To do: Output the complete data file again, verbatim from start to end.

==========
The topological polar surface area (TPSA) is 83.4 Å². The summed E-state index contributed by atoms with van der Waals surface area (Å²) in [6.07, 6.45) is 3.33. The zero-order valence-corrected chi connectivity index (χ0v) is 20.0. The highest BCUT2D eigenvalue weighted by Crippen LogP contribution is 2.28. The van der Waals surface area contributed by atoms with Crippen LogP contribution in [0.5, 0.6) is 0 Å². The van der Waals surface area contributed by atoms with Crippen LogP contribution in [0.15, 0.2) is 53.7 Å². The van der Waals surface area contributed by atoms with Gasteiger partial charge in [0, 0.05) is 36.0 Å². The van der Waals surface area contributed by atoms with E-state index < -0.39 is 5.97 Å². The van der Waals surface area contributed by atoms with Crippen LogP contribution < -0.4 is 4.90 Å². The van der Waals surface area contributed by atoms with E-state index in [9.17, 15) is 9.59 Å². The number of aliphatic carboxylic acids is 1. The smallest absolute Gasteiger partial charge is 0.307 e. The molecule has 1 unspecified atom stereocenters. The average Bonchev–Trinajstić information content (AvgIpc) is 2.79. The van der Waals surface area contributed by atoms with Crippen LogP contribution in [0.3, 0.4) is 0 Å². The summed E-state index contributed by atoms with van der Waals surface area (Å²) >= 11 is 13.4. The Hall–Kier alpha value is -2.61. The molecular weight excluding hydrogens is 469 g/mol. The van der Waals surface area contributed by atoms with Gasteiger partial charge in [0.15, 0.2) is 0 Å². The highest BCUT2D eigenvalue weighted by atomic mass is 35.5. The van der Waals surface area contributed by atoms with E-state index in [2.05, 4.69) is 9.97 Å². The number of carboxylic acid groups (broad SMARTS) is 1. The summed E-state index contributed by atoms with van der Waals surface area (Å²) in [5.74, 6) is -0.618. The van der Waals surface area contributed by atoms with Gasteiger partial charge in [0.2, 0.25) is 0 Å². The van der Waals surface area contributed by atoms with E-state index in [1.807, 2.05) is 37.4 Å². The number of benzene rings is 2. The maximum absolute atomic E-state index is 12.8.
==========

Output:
The topological polar surface area (TPSA) is 83.4 Å². The summed E-state index contributed by atoms with van der Waals surface area (Å²) in [6.07, 6.45) is 3.33. The zero-order valence-corrected chi connectivity index (χ0v) is 20.0. The highest BCUT2D eigenvalue weighted by Crippen LogP contribution is 2.28. The van der Waals surface area contributed by atoms with Crippen LogP contribution in [0.5, 0.6) is 0 Å². The van der Waals surface area contributed by atoms with Crippen LogP contribution in [0.15, 0.2) is 53.7 Å². The van der Waals surface area contributed by atoms with Gasteiger partial charge in [0, 0.05) is 36.0 Å². The van der Waals surface area contributed by atoms with E-state index < -0.39 is 5.97 Å². The van der Waals surface area contributed by atoms with Crippen LogP contribution < -0.4 is 4.90 Å². The van der Waals surface area contributed by atoms with E-state index in [9.17, 15) is 9.59 Å². The number of aliphatic carboxylic acids is 1. The smallest absolute Gasteiger partial charge is 0.307 e. The molecule has 1 unspecified atom stereocenters. The average Bonchev–Trinajstić information content (AvgIpc) is 2.79. The van der Waals surface area contributed by atoms with Crippen LogP contribution in [0.3, 0.4) is 0 Å². The summed E-state index contributed by atoms with van der Waals surface area (Å²) >= 11 is 13.4. The Hall–Kier alpha value is -2.61. The molecular weight excluding hydrogens is 469 g/mol. The van der Waals surface area contributed by atoms with Gasteiger partial charge in [0.15, 0.2) is 0 Å². The highest BCUT2D eigenvalue weighted by atomic mass is 35.5. The van der Waals surface area contributed by atoms with E-state index in [2.05, 4.69) is 9.97 Å². The number of carboxylic acid groups (broad SMARTS) is 1. The summed E-state index contributed by atoms with van der Waals surface area (Å²) in [5.74, 6) is -0.618. The van der Waals surface area contributed by atoms with Gasteiger partial charge in [0.2, 0.25) is 0 Å². The van der Waals surface area contributed by atoms with E-state index in [1.807, 2.05) is 37.4 Å². The number of benzene rings is 2. The maximum absolute atomic E-state index is 12.8.